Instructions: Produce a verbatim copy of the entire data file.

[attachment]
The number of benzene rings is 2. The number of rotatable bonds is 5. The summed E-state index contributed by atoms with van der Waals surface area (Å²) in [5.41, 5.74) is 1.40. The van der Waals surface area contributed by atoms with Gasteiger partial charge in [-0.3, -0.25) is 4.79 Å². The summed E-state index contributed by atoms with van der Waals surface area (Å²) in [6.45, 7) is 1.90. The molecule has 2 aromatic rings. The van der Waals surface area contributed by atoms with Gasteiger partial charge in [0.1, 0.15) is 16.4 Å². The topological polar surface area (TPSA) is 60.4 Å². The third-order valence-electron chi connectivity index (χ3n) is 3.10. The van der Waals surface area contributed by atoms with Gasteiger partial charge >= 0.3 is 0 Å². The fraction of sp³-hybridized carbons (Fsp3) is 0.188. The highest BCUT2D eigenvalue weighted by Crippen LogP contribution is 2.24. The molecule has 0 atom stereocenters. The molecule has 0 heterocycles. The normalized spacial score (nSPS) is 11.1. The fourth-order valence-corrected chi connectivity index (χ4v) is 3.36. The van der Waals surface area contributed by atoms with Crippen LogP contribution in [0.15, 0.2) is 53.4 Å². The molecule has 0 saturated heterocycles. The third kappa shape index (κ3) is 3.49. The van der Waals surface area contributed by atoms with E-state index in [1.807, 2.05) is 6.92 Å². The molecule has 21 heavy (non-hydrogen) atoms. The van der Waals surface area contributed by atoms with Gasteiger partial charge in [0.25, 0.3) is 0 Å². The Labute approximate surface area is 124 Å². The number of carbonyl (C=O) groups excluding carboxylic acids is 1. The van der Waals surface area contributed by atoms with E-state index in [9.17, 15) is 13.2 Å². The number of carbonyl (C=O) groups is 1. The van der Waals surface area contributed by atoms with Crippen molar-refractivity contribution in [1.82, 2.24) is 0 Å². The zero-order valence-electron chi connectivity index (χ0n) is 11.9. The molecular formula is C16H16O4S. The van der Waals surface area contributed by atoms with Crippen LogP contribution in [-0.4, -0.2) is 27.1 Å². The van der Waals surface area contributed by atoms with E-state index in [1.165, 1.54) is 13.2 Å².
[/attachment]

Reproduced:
The number of benzene rings is 2. The number of rotatable bonds is 5. The summed E-state index contributed by atoms with van der Waals surface area (Å²) in [5.41, 5.74) is 1.40. The van der Waals surface area contributed by atoms with Gasteiger partial charge in [-0.3, -0.25) is 4.79 Å². The summed E-state index contributed by atoms with van der Waals surface area (Å²) in [6.45, 7) is 1.90. The molecule has 2 aromatic rings. The van der Waals surface area contributed by atoms with Gasteiger partial charge in [0.1, 0.15) is 16.4 Å². The topological polar surface area (TPSA) is 60.4 Å². The third-order valence-electron chi connectivity index (χ3n) is 3.10. The van der Waals surface area contributed by atoms with Gasteiger partial charge >= 0.3 is 0 Å². The fraction of sp³-hybridized carbons (Fsp3) is 0.188. The highest BCUT2D eigenvalue weighted by Crippen LogP contribution is 2.24. The molecule has 0 atom stereocenters. The molecule has 0 heterocycles. The normalized spacial score (nSPS) is 11.1. The fourth-order valence-corrected chi connectivity index (χ4v) is 3.36. The van der Waals surface area contributed by atoms with Crippen LogP contribution in [0.15, 0.2) is 53.4 Å². The molecule has 0 saturated heterocycles. The third kappa shape index (κ3) is 3.49. The van der Waals surface area contributed by atoms with E-state index in [1.807, 2.05) is 6.92 Å². The molecule has 21 heavy (non-hydrogen) atoms. The van der Waals surface area contributed by atoms with Gasteiger partial charge in [0.25, 0.3) is 0 Å². The Labute approximate surface area is 124 Å². The number of carbonyl (C=O) groups excluding carboxylic acids is 1. The van der Waals surface area contributed by atoms with E-state index in [9.17, 15) is 13.2 Å². The number of carbonyl (C=O) groups is 1. The van der Waals surface area contributed by atoms with Crippen molar-refractivity contribution in [1.82, 2.24) is 0 Å². The zero-order valence-electron chi connectivity index (χ0n) is 11.9. The molecular formula is C16H16O4S. The van der Waals surface area contributed by atoms with Crippen LogP contribution in [-0.4, -0.2) is 27.1 Å². The van der Waals surface area contributed by atoms with E-state index in [1.165, 1.54) is 13.2 Å².